Relations with England

By 1707, many Scots felt that their country had become a mere satellite state


In the 1690s, the lawyer Francis Grant scathingly declared that Scottish sovereignty was a “Phantome of a Body… without a Head”. This damning verdict reflected the suspicions of many that, since King James VI of Scotland had inherited the crown of England in 1603 (as James I, in a so-called Union of the Crowns), the interests of the Scottish people had been marginalised.

On moving south, James called leading nobles down to London for regular meetings, and the Scottish privy council continued to convene in Edinburgh to manage day-to-day affairs. But parliamentary meetings became increasingly rare, leaving many Scots feeling cut off from what had been a very personal monarchy.

The poet Alexander Craig was just one of the many Scots to rail against these developments, proclaiming that Scotland had become a “maymed bodie”, and begging the king to return from time to time, “lest you forget us”.

Over the following decades James and his successors become even less attuned to Scottish interests. Charles I relied on the advice of a handful of Scottish nobles living in London, creating a communications gap that allowed a surge of discontent to take him by surprise in 1637. By 1641, rebel Scots had forced the king to concede powers to the Scottish parliament in Edinburgh.

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The ensuing settlement stated that the king’s officers were to be chosen by Scots, with parliament to meet at least every three years. But the instability created in England and Ireland by Scotland’s war with their shared king triggered rebellion in Ireland and civil war in England. By 1652 Scotland had been conquered by English forces and pushed into a united British Commonwealth under Oliver Cromwell.

Most Scots welcomed the restoration of Charles II in 1660. But by the 1690s many were once more complaining that Scotland had become a mere satellite state. George Lockhart of Carnwath, a Jacobite member of parliament, wrote that Scotland “groaned exceedingly under the oppression of England”.

Some felt that union offered a solution, by giving Scots seats in a London-based British parliament. But others feared that, with Scots occupying fewer than 10 per cent of the seats in a British House of Commons, they would remain the poor cousins.

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The monarchy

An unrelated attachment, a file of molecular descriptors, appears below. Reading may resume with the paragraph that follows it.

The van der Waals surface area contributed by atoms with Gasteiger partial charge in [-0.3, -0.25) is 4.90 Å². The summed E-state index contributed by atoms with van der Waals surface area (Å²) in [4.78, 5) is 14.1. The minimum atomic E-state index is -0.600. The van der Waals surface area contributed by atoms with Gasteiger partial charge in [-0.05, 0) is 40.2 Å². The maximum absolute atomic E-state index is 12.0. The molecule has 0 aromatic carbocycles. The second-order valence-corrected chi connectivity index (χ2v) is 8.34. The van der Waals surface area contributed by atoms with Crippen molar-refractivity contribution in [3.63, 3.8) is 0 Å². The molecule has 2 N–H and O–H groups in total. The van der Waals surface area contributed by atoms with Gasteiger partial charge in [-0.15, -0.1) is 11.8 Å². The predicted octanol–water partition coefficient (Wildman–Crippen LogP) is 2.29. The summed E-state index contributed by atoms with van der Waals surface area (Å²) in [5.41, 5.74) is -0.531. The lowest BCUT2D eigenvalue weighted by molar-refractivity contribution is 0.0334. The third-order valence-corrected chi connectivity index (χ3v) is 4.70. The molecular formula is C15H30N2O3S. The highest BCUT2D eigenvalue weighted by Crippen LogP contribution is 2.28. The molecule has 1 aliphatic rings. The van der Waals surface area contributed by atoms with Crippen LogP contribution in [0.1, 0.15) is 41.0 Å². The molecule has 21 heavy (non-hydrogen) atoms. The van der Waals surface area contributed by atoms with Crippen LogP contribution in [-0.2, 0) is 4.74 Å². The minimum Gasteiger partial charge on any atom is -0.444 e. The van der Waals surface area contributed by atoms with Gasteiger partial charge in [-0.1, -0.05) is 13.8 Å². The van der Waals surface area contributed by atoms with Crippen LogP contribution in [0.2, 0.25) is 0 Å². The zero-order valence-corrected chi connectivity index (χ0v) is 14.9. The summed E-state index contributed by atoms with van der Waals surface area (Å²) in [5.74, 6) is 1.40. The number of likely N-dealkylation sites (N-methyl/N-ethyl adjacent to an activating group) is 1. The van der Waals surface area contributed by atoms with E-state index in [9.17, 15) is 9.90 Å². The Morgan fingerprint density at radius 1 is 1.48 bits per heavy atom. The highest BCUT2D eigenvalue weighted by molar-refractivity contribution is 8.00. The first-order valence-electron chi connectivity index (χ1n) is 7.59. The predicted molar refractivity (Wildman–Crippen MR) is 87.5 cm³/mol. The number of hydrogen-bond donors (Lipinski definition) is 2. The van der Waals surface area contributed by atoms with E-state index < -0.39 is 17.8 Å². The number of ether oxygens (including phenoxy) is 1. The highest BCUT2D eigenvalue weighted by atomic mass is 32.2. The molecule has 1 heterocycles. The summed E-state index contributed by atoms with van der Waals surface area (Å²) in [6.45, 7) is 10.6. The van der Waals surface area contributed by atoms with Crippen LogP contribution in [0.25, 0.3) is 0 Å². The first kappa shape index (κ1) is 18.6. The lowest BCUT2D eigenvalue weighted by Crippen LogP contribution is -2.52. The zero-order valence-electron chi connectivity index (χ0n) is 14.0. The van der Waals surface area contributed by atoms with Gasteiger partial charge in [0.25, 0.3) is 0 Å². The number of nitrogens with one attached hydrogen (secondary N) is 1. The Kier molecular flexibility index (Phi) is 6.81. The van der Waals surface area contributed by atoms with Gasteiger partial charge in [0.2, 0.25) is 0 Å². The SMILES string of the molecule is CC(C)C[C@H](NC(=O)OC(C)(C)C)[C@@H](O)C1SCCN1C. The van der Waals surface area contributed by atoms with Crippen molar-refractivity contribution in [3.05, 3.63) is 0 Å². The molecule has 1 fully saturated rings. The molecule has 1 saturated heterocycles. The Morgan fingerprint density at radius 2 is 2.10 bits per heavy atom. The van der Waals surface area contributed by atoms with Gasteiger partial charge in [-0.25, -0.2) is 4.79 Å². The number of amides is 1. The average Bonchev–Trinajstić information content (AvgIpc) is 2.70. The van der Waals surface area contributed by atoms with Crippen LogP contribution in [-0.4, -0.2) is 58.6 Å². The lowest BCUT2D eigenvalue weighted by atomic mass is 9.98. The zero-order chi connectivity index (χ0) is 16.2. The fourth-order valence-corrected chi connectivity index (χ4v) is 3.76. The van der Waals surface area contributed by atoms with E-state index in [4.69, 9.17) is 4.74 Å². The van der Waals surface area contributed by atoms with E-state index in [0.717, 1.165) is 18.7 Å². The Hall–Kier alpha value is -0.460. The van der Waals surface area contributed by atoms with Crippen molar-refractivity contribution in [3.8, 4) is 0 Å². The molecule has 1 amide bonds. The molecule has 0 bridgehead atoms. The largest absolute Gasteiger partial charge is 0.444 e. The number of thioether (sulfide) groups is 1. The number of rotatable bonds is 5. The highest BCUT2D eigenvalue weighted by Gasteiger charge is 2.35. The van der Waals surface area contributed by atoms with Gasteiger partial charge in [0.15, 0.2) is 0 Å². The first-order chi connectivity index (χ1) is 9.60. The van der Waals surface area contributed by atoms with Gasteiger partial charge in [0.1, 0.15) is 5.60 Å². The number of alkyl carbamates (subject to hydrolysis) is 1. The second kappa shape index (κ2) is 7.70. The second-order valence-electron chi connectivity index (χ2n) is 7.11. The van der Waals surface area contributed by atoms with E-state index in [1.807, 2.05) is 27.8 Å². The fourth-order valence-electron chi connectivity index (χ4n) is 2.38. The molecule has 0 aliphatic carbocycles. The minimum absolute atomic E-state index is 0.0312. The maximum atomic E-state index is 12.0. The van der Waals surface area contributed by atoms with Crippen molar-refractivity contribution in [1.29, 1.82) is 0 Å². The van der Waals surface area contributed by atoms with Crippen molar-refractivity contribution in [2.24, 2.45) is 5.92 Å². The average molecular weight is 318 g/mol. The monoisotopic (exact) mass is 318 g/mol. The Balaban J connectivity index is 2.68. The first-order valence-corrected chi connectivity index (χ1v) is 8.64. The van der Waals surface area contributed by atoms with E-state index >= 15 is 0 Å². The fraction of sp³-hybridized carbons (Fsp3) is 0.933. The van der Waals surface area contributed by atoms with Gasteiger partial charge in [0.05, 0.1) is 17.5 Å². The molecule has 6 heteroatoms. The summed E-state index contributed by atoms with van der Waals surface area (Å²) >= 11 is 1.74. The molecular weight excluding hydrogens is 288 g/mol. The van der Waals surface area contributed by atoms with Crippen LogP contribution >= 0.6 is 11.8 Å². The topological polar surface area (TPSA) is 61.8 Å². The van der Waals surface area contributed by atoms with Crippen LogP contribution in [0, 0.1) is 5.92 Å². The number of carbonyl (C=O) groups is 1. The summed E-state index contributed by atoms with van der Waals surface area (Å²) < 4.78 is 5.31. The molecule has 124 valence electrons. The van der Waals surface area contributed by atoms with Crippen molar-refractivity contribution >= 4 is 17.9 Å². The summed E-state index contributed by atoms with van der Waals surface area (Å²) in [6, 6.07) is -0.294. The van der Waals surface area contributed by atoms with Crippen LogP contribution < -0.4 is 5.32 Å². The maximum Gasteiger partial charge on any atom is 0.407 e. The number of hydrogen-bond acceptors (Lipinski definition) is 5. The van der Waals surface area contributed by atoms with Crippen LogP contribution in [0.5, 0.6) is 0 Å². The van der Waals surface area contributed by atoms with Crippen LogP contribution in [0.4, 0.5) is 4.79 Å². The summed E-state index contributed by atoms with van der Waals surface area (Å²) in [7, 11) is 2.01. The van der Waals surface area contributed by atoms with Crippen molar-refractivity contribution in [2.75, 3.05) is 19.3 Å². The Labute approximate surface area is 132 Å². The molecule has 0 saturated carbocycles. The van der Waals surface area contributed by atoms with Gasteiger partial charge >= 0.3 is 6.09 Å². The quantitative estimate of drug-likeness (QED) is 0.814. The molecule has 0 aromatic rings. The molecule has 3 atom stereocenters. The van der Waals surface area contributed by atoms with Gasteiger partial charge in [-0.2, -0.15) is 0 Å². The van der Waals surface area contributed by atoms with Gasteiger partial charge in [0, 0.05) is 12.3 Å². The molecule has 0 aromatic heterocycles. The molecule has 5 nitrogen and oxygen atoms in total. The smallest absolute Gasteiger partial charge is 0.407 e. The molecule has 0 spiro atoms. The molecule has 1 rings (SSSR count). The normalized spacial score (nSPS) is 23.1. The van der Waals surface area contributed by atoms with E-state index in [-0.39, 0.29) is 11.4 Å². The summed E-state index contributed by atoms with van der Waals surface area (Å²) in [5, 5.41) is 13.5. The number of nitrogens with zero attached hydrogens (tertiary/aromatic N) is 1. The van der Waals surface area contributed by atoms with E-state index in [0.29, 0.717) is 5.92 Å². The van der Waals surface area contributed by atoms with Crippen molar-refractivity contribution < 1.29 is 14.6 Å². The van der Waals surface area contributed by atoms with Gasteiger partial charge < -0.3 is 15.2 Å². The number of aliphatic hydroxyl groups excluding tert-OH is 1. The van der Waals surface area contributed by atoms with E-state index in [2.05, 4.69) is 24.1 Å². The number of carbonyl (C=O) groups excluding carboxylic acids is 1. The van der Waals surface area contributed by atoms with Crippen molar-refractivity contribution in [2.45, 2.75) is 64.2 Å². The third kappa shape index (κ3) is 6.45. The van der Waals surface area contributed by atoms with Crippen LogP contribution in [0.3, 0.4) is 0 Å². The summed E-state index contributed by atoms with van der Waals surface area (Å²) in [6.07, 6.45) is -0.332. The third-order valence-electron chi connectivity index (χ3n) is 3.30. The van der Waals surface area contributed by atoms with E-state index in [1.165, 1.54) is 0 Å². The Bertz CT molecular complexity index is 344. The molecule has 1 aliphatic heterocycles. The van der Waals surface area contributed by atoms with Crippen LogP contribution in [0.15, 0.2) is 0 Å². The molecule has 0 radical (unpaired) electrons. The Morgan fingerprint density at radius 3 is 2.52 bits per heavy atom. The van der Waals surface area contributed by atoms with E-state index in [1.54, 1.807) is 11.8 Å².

From 1700, a shaky line of succession caused cross-border tensions to soar

On 30 July 1700 Scotland’s fraught relationship with its southern neighbour was thrown into disarray by the death of a boy who had barely celebrated his 11th birthday. William, Duke of Gloucester was the only one of the future Queen Anne’s children to survive infancy.

While the duke lived, the line of succession from William III and II to his sister-in-law Anne Stuart and on to her son was secure, but in the summer of 1700 he died of suspected smallpox.

The English parliament was quick to declare a successor: the Electress Sophia, from the German principality of Hanover. But how would this decision be received in Scotland?

The English had chosen Sophia because she was a Protestant. But Anne’s closest living relative was, in fact, her Catholic half-brother James Francis Edward Stuart, and his claim to the throne raised the spectre of discord and civil war.

His father, James II and VII, had been ousted from the two thrones by William of Orange and his wife, Mary Stuart, in the ‘Glorious Revolution’ of 1688–89. The supporters of James – the Jacobites – fought to regain the British crowns with the support of Catholic France. Until the mid-18th century, this presented a real and often urgent threat to the Protestant British monarchy.

Many Scots had supported the ‘Glorious Revolution’ for religious reasons – chiefly because it resulted in the reinstatement of a Presbyterian national church – and were happy to accept Sophia as the heir to the Scottish throne. But they also saw an opportunity to demand reforms in the Union of the Crowns. In 1704 an act was passed denouncing “English influence”, and calling for a more powerful Scottish parliament.

In response, in 1705 the English parliament threatened to slash economic privileges if the Scottish parliament did not either pass an act confirming Sophia as the successor to the Scottish throne or an act committing to talks for a union, with Sophia as the successor to a united kingdom.

Presented with this ultimatum, the Scottish parliament chose union talks. George Lockhart recorded that there was “a great inclination in the house to set a treaty on foot” in hopes of making the Union of the Crowns more advantageous to Scotland.

The economy

Scottish merchants attempted to emulate English success overseas

In the dying days of the 17th century the relationship between the English and Scottish economies was far from warm.

Though Scots were considered naturalised subjects of England – and vice versa – their economies were ferociously competitive. Both used tariffs to favour domestic industries, while England’s Navigation Acts barred Scots from trading with English colonies.

In the mid-1690s cold weather caused successive crop failures and famine in parts of Scotland. While the Scottish economy stuttered and farmers died, a 1700 petition to parliament complained of “great discouradgements to trade” and an “increass of poor” and begged the king to show favour to a Scottish trading company founded in 1695.

This joint stock company had been formed to develop overseas trade – but it posed a challenge to England’s East India Company. Faced with a conflict of interests, William III and II chose not to support attempts to raise capital for the Scottish venture.